Erin Call

Erin Call

You Can't Spell Engineering Without Erin

Oh, So That's Why You'd Use A Generator

So, I've been working on this catsnap project of mine, improving the performance. The big problem is that it's spending an enormous amount of time on the wire, waiting to get information back from AWS. For example, when searching for images by tag, my first pass used a pretty naïve approach: loop through the images associated with a tag, asking DynamoDB about each one. Fortunately, the excellent boto library for interacting with aws has a batched lookup mode that lets me grab all the images at once.

Only...not quite. DynamoDB has this thing going on where if you ask for some items, it'll give some or all of them back.[1] It's polite enough to tell you which keys it ignored, but you still have to ask for them again if you really wanted what you said you wanted.

The obvious, hamfisted solution is to check and see if there were any "unprocessed keys," and go fetch those, and then check again, until we've finally gotten everything we wanted in the first place, and finally return. That leaves the user twiddling their thumbs, waiting on all those requests.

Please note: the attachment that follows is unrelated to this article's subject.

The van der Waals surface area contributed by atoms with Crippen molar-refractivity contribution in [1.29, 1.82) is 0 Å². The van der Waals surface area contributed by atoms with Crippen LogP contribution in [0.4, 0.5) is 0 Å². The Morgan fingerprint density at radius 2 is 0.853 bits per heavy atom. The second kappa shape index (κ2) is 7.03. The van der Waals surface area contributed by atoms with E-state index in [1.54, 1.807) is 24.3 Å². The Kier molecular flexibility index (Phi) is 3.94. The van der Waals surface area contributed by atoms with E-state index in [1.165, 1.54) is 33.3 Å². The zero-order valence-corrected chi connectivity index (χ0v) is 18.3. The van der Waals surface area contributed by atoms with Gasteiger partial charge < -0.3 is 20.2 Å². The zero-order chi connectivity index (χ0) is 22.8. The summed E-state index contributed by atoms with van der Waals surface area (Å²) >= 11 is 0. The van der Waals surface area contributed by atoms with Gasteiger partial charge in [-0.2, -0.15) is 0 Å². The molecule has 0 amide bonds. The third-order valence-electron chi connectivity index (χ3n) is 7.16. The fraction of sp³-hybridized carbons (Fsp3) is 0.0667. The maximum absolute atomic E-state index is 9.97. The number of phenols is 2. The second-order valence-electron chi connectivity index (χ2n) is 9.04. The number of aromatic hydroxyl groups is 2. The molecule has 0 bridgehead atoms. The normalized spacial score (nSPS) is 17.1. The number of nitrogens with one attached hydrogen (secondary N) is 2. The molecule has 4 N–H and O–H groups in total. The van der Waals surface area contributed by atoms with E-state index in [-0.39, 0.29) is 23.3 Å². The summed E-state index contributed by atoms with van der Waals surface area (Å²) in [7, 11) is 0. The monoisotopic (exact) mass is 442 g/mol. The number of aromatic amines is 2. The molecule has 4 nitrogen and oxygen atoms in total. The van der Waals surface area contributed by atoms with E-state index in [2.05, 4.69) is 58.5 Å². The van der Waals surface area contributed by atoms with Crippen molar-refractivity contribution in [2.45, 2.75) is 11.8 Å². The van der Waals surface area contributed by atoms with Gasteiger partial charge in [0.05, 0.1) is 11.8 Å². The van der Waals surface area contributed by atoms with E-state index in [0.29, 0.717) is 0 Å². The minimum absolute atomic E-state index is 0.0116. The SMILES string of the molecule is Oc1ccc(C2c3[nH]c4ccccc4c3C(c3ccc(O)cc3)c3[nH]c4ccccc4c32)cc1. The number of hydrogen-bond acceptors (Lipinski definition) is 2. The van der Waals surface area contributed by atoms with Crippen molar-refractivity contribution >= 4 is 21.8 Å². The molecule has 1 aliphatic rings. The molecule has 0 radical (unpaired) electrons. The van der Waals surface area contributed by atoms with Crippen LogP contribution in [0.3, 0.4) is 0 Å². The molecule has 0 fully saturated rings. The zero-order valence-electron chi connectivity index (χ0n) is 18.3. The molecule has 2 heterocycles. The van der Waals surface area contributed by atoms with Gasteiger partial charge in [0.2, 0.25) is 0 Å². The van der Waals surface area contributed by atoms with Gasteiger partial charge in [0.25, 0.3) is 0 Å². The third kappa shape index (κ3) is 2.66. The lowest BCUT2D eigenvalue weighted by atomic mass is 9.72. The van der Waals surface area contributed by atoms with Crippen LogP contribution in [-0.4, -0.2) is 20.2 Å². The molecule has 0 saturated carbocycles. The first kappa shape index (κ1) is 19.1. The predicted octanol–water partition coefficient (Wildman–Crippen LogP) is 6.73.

So instead I built a generator that immediately starts yielding whatever it has, and then goes back for more if anything is missing. It makes for a nice, snappy-feeling app.

I knew python generators existed, but I'd never really had occasion to use one. I think I'd fallen victim to that situation where people demonstrate a feature with toy problems, and although their simplicity makes it clear how to use the feature, their triviality makes it very vague why you'd use the feature. I'm glad I finally see the point!

[1] The API docs imply that this should only crop up for relatively large queries, but I was seeing it for queries on 20-or-so items from tables that were well under a MB. Probably I was hitting the ceiling on my relatively low read-throughput setting.

Posted on 2012-07-18T06:19:00Z
Posted in python.
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